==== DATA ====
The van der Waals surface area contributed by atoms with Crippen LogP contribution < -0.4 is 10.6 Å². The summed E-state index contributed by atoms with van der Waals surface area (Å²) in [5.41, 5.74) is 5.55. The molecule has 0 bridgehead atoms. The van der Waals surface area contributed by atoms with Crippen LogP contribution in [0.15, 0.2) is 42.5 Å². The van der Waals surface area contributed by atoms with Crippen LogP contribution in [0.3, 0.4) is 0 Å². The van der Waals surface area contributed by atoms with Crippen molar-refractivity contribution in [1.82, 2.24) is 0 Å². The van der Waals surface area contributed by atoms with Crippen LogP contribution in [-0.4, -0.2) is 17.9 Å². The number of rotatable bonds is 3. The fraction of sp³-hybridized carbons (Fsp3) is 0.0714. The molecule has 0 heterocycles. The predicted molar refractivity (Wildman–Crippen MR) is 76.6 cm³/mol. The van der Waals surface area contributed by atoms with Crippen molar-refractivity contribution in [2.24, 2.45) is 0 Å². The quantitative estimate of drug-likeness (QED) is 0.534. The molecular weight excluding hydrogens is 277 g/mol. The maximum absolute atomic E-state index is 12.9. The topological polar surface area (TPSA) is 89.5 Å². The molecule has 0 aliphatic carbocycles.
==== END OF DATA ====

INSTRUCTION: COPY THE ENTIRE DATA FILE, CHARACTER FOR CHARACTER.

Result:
The van der Waals surface area contributed by atoms with Crippen LogP contribution < -0.4 is 10.6 Å². The summed E-state index contributed by atoms with van der Waals surface area (Å²) in [5.41, 5.74) is 5.55. The molecule has 0 bridgehead atoms. The van der Waals surface area contributed by atoms with Crippen LogP contribution in [0.15, 0.2) is 42.5 Å². The van der Waals surface area contributed by atoms with Crippen LogP contribution in [0.3, 0.4) is 0 Å². The van der Waals surface area contributed by atoms with Crippen molar-refractivity contribution in [1.82, 2.24) is 0 Å². The van der Waals surface area contributed by atoms with Crippen LogP contribution in [-0.4, -0.2) is 17.9 Å². The number of rotatable bonds is 3. The fraction of sp³-hybridized carbons (Fsp3) is 0.0714. The molecule has 0 heterocycles. The predicted molar refractivity (Wildman–Crippen MR) is 76.6 cm³/mol. The van der Waals surface area contributed by atoms with Crippen molar-refractivity contribution in [2.24, 2.45) is 0 Å². The quantitative estimate of drug-likeness (QED) is 0.534. The molecular weight excluding hydrogens is 277 g/mol. The maximum absolute atomic E-state index is 12.9. The topological polar surface area (TPSA) is 89.5 Å². The molecule has 0 aliphatic carbocycles.